2013

Location, Lease, and Luck: Proper Prior Planning will Yield the Best Deals! Analyzing your location and customers

Header_Tip7

From Tip 1 – We created your Brand Experience

From Tip 2 – We learned about your Customers

From Tip 3 – We explored your identity

From Tip 4 – We created your Space

From Tip 5 – We created your Physical Space

From Tip 6 – We created your Business Plan

Now that you have your business and marketing plans complete, as well as your brand, space plans, and research data regarding your new café (See previous Tips 1-6), you can start your search for the perfect location!

Your location is the physical creation of your experience. The exterior, the pedestrian entry experience of walking, busing, or driving to the space, as well as the architectural character and details, are all important physical features. In addition, co-tenancy to like-minded businesses is very important to analyze.

The following are key important areas to consider and ask your broker and consultants when looking for a space:
•    Analyze your business hours and co-tenancy:
•    Co-tenancy is an important consideration in the amount of customer traffic to your location. Having other uses around you with similar busy hours, can drive additional customers to your location.
•    Morning Hours – If morning hours are projected to be your busiest time of day, consider the direction of the morning commute – autos, buses, and neighborhoods with commuters.
•    Lunch Hours – If lunch is your thing, consider being located in an area with a heavy business, college, or other lunch time customer base.
•    Happy Hour and Evening Hours – If you include wine or beer on your menu, or heavier evening or happy hours food items, consider being located in areas with a customer base looking for a casual after work drink and bite to eat. Areas that have a higher density of residences work well in addition to college locations. Family focused customers can also work for these locations, due to families looking to grab a simple meal on the way home from work or kid activities. Having the ability to have outdoor or patio seating may be an important feature with an evening oriented location.

•    Determine the infrastructure you need inside your space to accommodate your menu.
•    Any items with “grease laden fumes” or open burners in general will require a Class I hood. This means any fried foods or griddles. Working with a consultant that is familiar with the latest equipment will save you time and dollars in the long run on your lease.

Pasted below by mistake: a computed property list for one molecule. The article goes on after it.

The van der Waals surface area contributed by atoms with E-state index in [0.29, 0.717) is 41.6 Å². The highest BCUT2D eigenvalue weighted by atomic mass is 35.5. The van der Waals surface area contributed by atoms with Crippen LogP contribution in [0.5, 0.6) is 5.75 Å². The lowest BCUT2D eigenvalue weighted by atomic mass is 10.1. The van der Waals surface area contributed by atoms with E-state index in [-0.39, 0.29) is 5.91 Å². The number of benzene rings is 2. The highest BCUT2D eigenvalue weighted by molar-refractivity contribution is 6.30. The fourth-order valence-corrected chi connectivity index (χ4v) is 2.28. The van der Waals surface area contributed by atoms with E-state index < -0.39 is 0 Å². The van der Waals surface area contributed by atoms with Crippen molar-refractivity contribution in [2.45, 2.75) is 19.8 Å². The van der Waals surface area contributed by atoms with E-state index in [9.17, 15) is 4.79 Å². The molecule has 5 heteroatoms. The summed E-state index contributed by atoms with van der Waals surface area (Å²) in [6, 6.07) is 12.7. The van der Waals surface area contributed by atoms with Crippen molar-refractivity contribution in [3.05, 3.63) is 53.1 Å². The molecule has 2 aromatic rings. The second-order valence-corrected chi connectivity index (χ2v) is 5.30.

•    Tenant Improvements, Allowances, and Lease Start:
•    The amount of tenant improvements (or the amount of money that a landlord will provide to build out your space) can vary with markets. Ask the landlord to pay for all core and shell expenses. This includes all mechanical, electrical, plumbing, restrooms, and a hood shaft.
•    Ask for Free Rent – Always ask for free rent (i.e. 1 month per lease year for at least a 3 year lease). Remember to start your free rent AFTER you are open and occupied according to the permitting agencies. Project your permitting and construction time conservatively and do not pay rent BEFORE you are occupying the space.

•    Lease Rates – Typically retail or café spaces will be a NNN (triple net lease). The NNN expenses are additional to your rent, i.e. if the rent quoted is $25/SF NNN, you may be paying an additional $7.00/SF for expenses – which totals $32/SF. So when comparing space lease rates, be sure to compare all expenses.

•    Is a brick and mortar OR drive thru kiosk or “container” space the right decision for your first location?
•    Consider the surge of drive-thru stands, kiosks, food trucks, and shipping “containers” (Dynamik is creating new shipping container concepts with a new division.) The consumer is more accustomed to visiting unique locations.
•    The start-up costs are less than a brick and mortar space and potentially less space or lease commitment. Consider this if you are launching your first location OR if you are unsure of your second location and want to test markets.

•    Architectural Character – This item is often overlooked and depending on location is very important. The age, history, façade, materials, operable windows, and other characteristics can provide the warmth and welcoming exterior and interior that will drive people to your location vs. a stark and cold modern location which may be more desirable.

Working with a team of design consultants is key to assessing location options. Planning ahead can save time and money – and yield a wonderful location. Our 10 Tips Jumpstart pocket books provide more useful tips http://www.dynamikspace.com/store.php5

Stay tuned every month for valuable tips. Melanie Corey-Ferrini is the founder of Dynamikspace (www.dynamikspace.com) and offers services from consulting to full service café creation.

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